It is an interesting thing reflecting on the nature of care I saw in Guyana. I found myself struggling to keep up with state of the art techniques while practicing in a setting having to comply with the status quo. My favorite mental exercise while practicing down in this resource poor environment was “what drug can I give this patient today”. So much of the time in the states the answer is fairly easy and has a protocol behind it. Often the hospital in Georgetown would run out a typically used drug, which forced me to stop and think. I feel this made me a better physician.
Dan and I will be blessed with plenty of gifts, plenty of diapers and onesies and gear (...my goodness, all the gear!)... So if you want to offer a special congratulations on our big news, jump over to my fundraising page to leave a message and a gift in support of Hope Through Healing Hands.
I was lucky to have travelled to Kijabe at an exciting time; there has been an increase in awareness in the medical community about the lack of access to safe anesthesia in low-middle income countries. The GE corporation has been prescient and magnanimous in their support of the efforts by anesthesiologists at Vanderbilt to create a sustainable program to educate Kenyan nurse anesthetists on how to provide a safe anesthetic.
Data is important. Because of data collection and monitoring, UNICEF can report that, “On average, one out of every 11 children born in sub-Saharan Africa dies before the age of 5.” In this example, data demonstrates the magnitude of the problem and serves as a catalyst for people to come together to develop strategies and implement programs to improve child health. Then, with continued data collection and monitoring, progress towards reducing child mortality can be measured.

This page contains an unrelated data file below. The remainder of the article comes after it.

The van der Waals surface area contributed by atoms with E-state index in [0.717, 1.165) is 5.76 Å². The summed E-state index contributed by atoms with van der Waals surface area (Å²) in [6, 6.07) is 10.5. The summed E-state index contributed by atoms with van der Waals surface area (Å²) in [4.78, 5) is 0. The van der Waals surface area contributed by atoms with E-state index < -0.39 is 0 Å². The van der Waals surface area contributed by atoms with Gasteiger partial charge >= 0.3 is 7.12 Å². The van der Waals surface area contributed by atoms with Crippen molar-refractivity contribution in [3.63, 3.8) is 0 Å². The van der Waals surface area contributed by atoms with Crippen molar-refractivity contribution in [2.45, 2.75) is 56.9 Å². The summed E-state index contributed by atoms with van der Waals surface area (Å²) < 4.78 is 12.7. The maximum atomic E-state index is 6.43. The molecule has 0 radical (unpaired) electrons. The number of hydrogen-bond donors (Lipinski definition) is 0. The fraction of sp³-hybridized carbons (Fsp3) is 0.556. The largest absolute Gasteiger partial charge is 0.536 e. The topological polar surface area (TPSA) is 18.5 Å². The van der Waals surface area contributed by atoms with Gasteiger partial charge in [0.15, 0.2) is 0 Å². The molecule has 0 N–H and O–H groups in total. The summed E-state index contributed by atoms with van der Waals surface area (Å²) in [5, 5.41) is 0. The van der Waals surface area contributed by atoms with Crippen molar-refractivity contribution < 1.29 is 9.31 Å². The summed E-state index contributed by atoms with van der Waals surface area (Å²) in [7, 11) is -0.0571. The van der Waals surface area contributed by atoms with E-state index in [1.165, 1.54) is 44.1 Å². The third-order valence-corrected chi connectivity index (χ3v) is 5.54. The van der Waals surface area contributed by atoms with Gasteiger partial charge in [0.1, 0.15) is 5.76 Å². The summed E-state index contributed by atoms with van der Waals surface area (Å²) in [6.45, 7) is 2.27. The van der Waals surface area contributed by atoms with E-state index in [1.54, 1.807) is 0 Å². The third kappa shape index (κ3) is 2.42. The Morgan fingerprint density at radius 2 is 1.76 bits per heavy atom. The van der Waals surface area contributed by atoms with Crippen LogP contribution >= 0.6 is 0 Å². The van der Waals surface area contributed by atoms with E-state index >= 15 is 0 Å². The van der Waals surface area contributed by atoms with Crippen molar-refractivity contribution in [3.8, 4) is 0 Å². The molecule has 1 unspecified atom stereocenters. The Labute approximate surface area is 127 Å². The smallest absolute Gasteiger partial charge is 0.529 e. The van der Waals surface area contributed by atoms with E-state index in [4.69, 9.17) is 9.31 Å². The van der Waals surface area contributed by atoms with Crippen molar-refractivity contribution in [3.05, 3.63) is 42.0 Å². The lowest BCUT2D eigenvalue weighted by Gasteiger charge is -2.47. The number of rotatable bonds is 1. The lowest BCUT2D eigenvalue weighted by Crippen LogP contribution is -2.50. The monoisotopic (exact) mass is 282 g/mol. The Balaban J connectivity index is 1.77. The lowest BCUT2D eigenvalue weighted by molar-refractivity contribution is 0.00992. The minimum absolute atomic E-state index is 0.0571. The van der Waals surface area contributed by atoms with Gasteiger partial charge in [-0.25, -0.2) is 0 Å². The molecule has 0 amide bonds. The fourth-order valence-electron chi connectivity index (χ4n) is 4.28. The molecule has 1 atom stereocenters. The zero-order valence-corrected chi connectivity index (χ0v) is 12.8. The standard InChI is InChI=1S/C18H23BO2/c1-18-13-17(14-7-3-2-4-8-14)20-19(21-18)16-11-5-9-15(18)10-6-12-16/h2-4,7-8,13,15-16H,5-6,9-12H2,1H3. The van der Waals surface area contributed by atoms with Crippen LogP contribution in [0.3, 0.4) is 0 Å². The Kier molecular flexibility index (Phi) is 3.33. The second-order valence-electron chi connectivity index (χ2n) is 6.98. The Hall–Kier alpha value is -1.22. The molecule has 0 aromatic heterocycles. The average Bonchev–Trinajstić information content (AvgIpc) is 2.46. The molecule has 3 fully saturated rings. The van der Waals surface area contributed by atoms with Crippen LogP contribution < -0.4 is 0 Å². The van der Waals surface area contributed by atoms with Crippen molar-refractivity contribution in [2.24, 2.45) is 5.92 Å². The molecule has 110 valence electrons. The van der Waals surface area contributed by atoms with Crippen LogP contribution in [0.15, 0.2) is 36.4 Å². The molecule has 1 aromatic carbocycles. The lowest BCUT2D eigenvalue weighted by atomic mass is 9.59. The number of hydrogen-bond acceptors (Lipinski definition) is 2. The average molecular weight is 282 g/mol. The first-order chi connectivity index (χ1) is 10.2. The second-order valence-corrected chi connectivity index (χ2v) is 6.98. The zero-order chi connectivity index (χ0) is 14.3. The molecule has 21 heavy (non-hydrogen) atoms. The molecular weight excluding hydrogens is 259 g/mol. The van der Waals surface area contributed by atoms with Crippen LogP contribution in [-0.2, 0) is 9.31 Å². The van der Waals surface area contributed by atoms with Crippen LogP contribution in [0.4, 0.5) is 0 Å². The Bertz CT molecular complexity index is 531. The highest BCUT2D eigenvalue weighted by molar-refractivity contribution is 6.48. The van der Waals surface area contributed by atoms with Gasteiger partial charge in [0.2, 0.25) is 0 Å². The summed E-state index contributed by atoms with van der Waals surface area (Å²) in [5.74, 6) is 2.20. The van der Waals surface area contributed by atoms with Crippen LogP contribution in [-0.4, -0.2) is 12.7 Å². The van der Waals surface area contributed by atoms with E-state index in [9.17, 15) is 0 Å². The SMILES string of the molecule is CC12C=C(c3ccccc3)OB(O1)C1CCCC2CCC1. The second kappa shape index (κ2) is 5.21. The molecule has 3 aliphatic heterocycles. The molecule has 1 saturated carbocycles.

Humanitarian photographer Esther Havens tells the incredible story of photographing the mother and baby in Rwanda, that later became the cover photo for The Mother & Child Project. Six years later, Havens returned to Rwanda to see what had become of the mother and baby that had meant so much to her for all these years.
Once a week I spend the day following LCA’s community health workers (CHW) from home to home to visit families in the Thrive Thru 5 program. This is probably one of my favorite days of the week.
A Kenyan nurse anesthetist asked me what it was like to work at Kijabe. After my first week here, I thought, it’s just like being at Vanderbilt, but with less resources and all African patients. The care provided at AIC Kijabe is likely the best in rural Kenya and likely the best care you can receive outside of Nairobi.
The wonderful organization Hope Through Healing Hands Foundation graciously gave Belmont University a grant to offer a fellowship in global health with a focus on healthy timing and spacing of pregnancies to one of the students in the College of Health Sciences. With my calling to teach natural family planning and my passion for global health, I applied with hopes to expand my knowledge and create the beginnings of my life work, setting up a path for my future.
This is my last week in Guyana and I can truly say that I am going away from this experience as a better clinician. I have been stretched in ways that will serve me well when I return to the States. Not having the luxury of many tests and medicines that I am used to has made me depend more on my physical exam and lean on my Guyanese colleagues to teach my what they do in this resource limited setting.